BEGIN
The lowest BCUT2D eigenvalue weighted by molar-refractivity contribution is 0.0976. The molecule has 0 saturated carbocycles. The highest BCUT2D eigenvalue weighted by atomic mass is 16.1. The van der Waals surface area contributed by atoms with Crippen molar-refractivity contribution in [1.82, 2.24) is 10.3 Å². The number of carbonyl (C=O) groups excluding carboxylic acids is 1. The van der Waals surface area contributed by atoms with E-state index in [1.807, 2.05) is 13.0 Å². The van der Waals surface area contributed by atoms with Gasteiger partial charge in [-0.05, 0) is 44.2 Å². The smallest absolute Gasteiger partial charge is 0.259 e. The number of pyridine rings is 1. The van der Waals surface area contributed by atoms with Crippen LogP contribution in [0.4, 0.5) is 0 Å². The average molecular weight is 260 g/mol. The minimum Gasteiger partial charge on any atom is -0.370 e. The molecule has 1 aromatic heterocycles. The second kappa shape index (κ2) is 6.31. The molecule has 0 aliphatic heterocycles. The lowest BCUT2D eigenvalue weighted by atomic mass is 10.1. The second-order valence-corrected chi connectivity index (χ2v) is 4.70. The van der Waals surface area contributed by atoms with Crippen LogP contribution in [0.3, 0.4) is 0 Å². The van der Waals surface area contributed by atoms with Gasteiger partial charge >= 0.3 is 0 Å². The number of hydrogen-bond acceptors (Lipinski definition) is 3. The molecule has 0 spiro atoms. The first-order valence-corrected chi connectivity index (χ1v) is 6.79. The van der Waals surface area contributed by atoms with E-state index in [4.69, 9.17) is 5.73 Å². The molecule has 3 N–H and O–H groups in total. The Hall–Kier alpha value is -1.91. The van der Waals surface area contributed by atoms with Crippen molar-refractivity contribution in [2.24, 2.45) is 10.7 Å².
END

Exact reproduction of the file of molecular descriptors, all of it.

The lowest BCUT2D eigenvalue weighted by molar-refractivity contribution is 0.0976. The molecule has 0 saturated carbocycles. The highest BCUT2D eigenvalue weighted by atomic mass is 16.1. The van der Waals surface area contributed by atoms with Crippen molar-refractivity contribution in [1.82, 2.24) is 10.3 Å². The number of carbonyl (C=O) groups excluding carboxylic acids is 1. The van der Waals surface area contributed by atoms with E-state index in [1.807, 2.05) is 13.0 Å². The van der Waals surface area contributed by atoms with Gasteiger partial charge in [-0.05, 0) is 44.2 Å². The smallest absolute Gasteiger partial charge is 0.259 e. The number of pyridine rings is 1. The van der Waals surface area contributed by atoms with Crippen LogP contribution in [0.4, 0.5) is 0 Å². The average molecular weight is 260 g/mol. The minimum Gasteiger partial charge on any atom is -0.370 e. The molecule has 1 aromatic heterocycles. The second kappa shape index (κ2) is 6.31. The molecule has 0 aliphatic heterocycles. The lowest BCUT2D eigenvalue weighted by atomic mass is 10.1. The second-order valence-corrected chi connectivity index (χ2v) is 4.70. The van der Waals surface area contributed by atoms with Crippen LogP contribution in [0.3, 0.4) is 0 Å². The van der Waals surface area contributed by atoms with Gasteiger partial charge >= 0.3 is 0 Å². The number of hydrogen-bond acceptors (Lipinski definition) is 3. The molecule has 0 spiro atoms. The first-order valence-corrected chi connectivity index (χ1v) is 6.79. The van der Waals surface area contributed by atoms with E-state index in [4.69, 9.17) is 5.73 Å². The molecule has 3 N–H and O–H groups in total. The Hall–Kier alpha value is -1.91. The van der Waals surface area contributed by atoms with Crippen molar-refractivity contribution in [2.24, 2.45) is 10.7 Å².